I dream the coming attractions of a new fantasy film produced by Jerry Bruckheimer. An enchanted gorilla captures Edward Asner and puts him into a mammoth glass of water. The gorilla clamps his hand over the top of the glass so Asner can’t come up for air. Asner struggles until he realizes that he can breathe under water, and he is filled with insight.

art & entertainmentcreative writing

Tennessee’s Tragic Muse

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Here in Chicago, the Steppenwolf Theatre Company is currently mounting a well-reviewed “Young Adult’s Production” of The Glass Menagerie, which raises the question, “what production of The Glass Menagerie is not for young adults?” 

I don’t mean this at all facetiously, because there is no more poetic and poignant play in the American canon, and its status as an American literary classic is very much merited.  

But when I saw a production some years ago at the Stratford Shakespeare Festival, it struck me that, as gloomy as the play’s portrait of the repressed and crippled Laura Wingfield might be, it represents a kind of wish-fulfillment on the part of Tennessee Williams, a determinedly brave and poetically false obscuring and softening of a much darker reality that might have been difficult for 13-year-olds to absorb or accept.  [Read more →]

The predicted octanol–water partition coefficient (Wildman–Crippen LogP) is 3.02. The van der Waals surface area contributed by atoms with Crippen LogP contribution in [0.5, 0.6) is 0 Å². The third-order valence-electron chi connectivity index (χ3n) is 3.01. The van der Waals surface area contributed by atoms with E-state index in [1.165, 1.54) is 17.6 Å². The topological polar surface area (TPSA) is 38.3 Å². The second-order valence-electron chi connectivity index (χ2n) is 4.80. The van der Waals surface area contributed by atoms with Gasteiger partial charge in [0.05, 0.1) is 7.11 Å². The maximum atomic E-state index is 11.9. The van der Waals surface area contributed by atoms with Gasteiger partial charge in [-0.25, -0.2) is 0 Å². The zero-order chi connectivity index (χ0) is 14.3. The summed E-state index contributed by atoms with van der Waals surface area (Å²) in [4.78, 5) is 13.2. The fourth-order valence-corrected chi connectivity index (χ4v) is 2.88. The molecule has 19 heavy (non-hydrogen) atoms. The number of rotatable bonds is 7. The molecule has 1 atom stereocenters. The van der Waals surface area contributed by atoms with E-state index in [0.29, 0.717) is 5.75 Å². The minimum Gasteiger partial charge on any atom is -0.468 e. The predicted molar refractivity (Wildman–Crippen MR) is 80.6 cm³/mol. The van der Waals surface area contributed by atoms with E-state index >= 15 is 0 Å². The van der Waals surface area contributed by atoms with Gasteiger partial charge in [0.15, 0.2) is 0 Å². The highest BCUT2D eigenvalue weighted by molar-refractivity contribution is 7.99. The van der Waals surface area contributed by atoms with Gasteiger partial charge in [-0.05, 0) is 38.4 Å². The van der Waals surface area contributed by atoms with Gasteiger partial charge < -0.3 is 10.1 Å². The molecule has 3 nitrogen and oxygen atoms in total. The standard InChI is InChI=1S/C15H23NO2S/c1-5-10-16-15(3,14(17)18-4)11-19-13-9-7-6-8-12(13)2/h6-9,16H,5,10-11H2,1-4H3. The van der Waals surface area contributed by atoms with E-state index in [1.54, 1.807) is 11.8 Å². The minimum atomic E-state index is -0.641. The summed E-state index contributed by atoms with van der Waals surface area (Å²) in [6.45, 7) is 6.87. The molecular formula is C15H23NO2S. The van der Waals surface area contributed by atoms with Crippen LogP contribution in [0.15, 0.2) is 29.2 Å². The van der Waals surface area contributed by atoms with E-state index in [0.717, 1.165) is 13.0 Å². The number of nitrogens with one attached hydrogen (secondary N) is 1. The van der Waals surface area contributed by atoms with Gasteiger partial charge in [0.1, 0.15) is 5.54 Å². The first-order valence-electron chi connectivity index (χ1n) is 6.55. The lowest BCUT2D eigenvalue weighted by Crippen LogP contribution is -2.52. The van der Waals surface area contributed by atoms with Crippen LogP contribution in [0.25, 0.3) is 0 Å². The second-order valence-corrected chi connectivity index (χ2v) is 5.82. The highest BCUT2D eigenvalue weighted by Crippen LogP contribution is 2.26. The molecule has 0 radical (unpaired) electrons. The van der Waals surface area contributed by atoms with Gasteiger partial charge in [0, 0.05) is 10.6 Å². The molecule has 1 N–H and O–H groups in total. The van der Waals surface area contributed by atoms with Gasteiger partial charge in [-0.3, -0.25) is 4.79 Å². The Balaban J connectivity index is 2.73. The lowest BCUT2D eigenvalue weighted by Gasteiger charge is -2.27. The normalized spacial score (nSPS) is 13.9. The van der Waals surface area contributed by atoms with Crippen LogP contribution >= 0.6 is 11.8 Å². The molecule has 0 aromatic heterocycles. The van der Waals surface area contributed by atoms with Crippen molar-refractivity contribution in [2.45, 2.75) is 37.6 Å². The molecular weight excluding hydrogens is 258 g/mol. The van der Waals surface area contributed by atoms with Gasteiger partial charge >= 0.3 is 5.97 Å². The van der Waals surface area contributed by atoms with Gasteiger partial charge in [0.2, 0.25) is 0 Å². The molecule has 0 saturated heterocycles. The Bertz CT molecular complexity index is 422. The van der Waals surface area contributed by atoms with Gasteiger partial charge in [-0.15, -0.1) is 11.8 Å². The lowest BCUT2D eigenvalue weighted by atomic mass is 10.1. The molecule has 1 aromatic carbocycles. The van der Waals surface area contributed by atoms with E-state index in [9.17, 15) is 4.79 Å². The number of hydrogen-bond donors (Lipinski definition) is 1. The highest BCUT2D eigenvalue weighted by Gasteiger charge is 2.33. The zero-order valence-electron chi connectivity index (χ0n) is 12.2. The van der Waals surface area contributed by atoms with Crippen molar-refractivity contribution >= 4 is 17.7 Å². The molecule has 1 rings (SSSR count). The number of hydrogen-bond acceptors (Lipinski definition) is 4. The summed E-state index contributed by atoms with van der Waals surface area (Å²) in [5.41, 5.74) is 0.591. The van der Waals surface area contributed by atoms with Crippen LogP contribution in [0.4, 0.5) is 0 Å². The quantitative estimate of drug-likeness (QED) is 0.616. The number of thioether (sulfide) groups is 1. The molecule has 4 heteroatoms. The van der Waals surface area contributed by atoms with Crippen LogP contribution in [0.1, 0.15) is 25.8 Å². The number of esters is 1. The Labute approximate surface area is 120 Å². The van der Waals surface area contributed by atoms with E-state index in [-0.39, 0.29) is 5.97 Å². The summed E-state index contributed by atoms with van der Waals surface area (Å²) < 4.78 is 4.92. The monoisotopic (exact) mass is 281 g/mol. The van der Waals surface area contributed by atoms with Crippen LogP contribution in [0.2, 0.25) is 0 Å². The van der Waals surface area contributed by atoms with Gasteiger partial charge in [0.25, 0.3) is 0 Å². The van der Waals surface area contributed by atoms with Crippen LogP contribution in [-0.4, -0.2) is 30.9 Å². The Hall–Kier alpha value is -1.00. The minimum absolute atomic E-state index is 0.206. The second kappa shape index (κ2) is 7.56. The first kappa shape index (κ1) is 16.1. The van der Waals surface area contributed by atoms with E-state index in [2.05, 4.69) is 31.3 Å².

Inconsiderate Parker — Consider This Fair Warning

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How many times have you gone into a parking lot and been annoyed by a car taking up two spots? Seriously, it makes my blood boil… and I am a relatively calm person. But if I am in a hurry (which is basically all the time) or I have a car load of kids or I just don’t feel like walking an extra two rows, I do consider (but have never done it) running my key along the side of the precious vehicle in my potential spot. Is it really that difficult to get between two lines?